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UNHCR: Exodus from Afghan Cities Difficult - 2001-09-18


The United Nations refugee agency, UNHCR, says thousands of people trying to flee Afghan cities are being hampered by lack of transportation and obstacles put in their way by the Taleban ruling authority.

The U.N. refugee agency says tens of thousands of people in Afghanistan have been on the move for several days. It says most of them have been leaving cities for rural areas where they believe they will be safer from potential attack.

UNHCR spokesman Kris Janowski says the number of Afghans leaving Afghanistan's principle cities - Kabul, Kandahar, and Jalalabad - is decreasing. "The movement is becoming more difficult because transportation is very difficult to obtain and quite expensive, and also there are apparently Taleban checkpoints on the roads, especially leading to Pakistan," he said. "Only people with passports are allowed through these checkpoints. A lot of people do not have documents, do not have passports. We have got reports of about 5,000 Afghans on the Afghan side of the border, very close to the Pakistani side of the border, near Quetta."

Mr. Janowski says the UNHCR is trying to persuade Pakistani authorities to let Afghans enter the country.

Pakistan already hosts 2 million Afghan refugees. It has sealed off its borders to discourage more refugees from coming. Mr. Janowski says the UNHCR is asking Pakistan to let new arrivals stay in existing camps, which have adequate water and other facilities.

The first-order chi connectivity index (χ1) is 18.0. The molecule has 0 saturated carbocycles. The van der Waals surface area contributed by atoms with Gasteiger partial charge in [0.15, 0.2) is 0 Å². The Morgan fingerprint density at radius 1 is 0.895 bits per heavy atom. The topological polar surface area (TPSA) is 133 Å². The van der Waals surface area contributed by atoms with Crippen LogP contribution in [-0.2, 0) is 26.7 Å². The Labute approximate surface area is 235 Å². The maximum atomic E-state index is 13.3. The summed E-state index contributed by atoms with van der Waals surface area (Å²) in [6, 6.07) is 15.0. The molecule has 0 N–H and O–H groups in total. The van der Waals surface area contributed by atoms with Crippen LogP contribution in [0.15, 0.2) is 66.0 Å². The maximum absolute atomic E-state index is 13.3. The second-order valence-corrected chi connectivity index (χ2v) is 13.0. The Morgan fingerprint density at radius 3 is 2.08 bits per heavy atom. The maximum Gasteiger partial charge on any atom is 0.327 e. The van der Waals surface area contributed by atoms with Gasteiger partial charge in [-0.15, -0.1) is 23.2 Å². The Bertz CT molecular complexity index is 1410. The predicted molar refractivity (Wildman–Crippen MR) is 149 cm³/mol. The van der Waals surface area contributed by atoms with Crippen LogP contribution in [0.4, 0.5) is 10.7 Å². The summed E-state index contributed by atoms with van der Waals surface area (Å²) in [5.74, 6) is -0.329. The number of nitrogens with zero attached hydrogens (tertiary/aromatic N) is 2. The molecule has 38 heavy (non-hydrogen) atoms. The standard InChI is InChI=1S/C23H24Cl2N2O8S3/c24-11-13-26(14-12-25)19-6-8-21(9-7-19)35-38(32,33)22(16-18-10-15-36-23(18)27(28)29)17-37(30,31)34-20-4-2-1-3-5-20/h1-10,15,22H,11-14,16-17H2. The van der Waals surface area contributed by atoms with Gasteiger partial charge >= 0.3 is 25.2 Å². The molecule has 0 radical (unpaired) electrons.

Since all U.N. foreign aid workers have left Afghanistan, Mr. Janowski says the refugee agency is depending on the remaining local staff for information. "They report that there is a lot of anxiety," said Kris Janowski. "There is a lot of tension and basically lack of information, especially in the west of the country, and that people essentially are trying to leave the cities and get themselves and their families out of harm's way. They seem to believe that the cities will somehow be more vulnerable than the countryside."

The UNHCR is increasing its emergency measures because of the present crisis. Mr. Janowski says the agency has sent several experienced emergency managers to Pakistan where planning meetings are taking place. He says it is sending two-thousand tents to Quetta to house the 5,000 Afghans massed at the border. He says the UNHCR has enough tents in stock for more than 50,000 people.

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